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Here's why Jon Rahm took two-plus months off before the Sentry Tournament of Champions

January 04, 2022

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We've all been there—after a particularly hectic stretch at work, you feel completely devoid of energy and motivation. The only thing that'll refill the energy reserves is some good ol' fashioned rest and relaxation. Not everyone, however, can simply take two months off work. Because not everyone is the world's best golfer.

Jon Rahm is back in action at this week's Sentry Tournament of Champions for the first time since Oct. 15, when the World No. 1 missed the cut at the Andalucia Masters back home in Spain. He didn't just miss the weekend at Valderrama; he missed it by a mile, and it was his second missed cut in three starts—highly uncharacteristic play from a man who's finished in the top 10 in more than half his starts as a professional.

Rahm needed a break—and not just from his roller-coaster 2021, which saw him become a father, learn of his COVID diagnosis on live television, withdraw from the Memorial while leading by six, and return to win his first major in his very next start. Turns out the accumulating fatigue dates back to a full year before his victory at Torrey Pines.

"It all started for me when we restarted after COVID," Rahm said ahead of his fifth start in the season-opening, winners-only event. His four previous appearances at Kaplua's Plantation Course have yielded four top-10s, including a runner-up in his debut in 2018.

"It was from June of 2020, right, it was a lot of golf to be played, I ended up getting two wins, played really good golf in majors, finished the Masters in November. And then right away, when everybody has time off, I basically flip, change manufacturers and work harder than I've ever worked, right?"

He's referring to a high-profile move from TaylorMade to Callaway, which happened at the beginning of 2021. Rahm proceeded to have perhaps his best year as a professional despite winning only once. He had 15 top-10s—not including the Memorial—in 21 PGA Tour starts. The consistency of his results, however, was starkly juxtaposed by the chaotic cadence of his season.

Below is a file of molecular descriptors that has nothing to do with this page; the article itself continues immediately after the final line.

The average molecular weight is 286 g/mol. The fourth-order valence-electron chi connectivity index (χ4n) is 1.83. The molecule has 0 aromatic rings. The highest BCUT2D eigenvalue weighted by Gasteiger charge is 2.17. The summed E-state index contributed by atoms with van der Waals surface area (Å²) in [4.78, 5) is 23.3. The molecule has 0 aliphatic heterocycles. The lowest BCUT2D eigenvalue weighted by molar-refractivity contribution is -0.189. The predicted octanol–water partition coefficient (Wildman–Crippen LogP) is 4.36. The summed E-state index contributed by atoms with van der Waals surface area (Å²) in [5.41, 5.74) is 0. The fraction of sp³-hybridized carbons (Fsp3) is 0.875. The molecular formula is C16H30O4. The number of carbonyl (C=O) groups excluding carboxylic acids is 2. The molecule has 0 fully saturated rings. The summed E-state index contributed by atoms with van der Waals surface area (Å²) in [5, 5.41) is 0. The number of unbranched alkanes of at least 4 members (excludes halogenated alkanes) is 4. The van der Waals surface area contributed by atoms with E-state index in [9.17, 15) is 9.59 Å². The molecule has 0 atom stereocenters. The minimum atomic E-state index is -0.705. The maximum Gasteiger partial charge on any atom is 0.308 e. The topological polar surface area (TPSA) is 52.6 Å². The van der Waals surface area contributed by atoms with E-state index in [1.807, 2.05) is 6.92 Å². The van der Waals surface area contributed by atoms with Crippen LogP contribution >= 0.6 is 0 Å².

"I get my moments with COVID, became a dad, won a U.S. Open, played amazing golf and then played a great Ryder Cup," Rahm said. "So when that Ryder Cup was over, I was drained for the previous year and a half. Not only the last four months but the previous year and a half. And after I went to Spain and finished playing, I just, I needed a break. Not only for me but also for my family.

"We all endured it together and I just wanted the time to be a dad and be a husband and just be there for my wife and my son. I'm really glad I did it because since he was born, we had help at night and Kelley had help, but I wasn't that help, because I was competing and I had to sleep to be able to compete. So as soon as I got back home I told her I want to be more involved, obviously I want to help out. And for those two months I really, really, really enjoyed having to wake up a couple times a night and take care of my son. Be able to be there in the morning, give him a bath in the morning, feed him, give him a bath at night, just enjoy the simple things of parenthood and knowing that basically once he starts going to school I'm pretty much going to miss 50 percent of his life. I really wanted to cherish those moments. I know I'm not going to regret any time I decide to spend more time with my family, and that was what that decision was based on and I couldn't be happier that I made that decision."

Rahm had a comfortable cushion on World No. 1 when he hung it up for 2021, but Collin Morikawa has since closed rapidly and had a chance to supplant Rahm before struggling down the stretch of the Hero World Challenge. Morikawa could pass Rahm should results fall his way this week in Hawaii.

Rahm said he's not terribly concerned with the World Ranking race; instead, he's content to be operating with a full tank of gas.

"I feel great,"he said. "Yeah. I'm happy. Mind and body are rested, I'm ready to go for the year."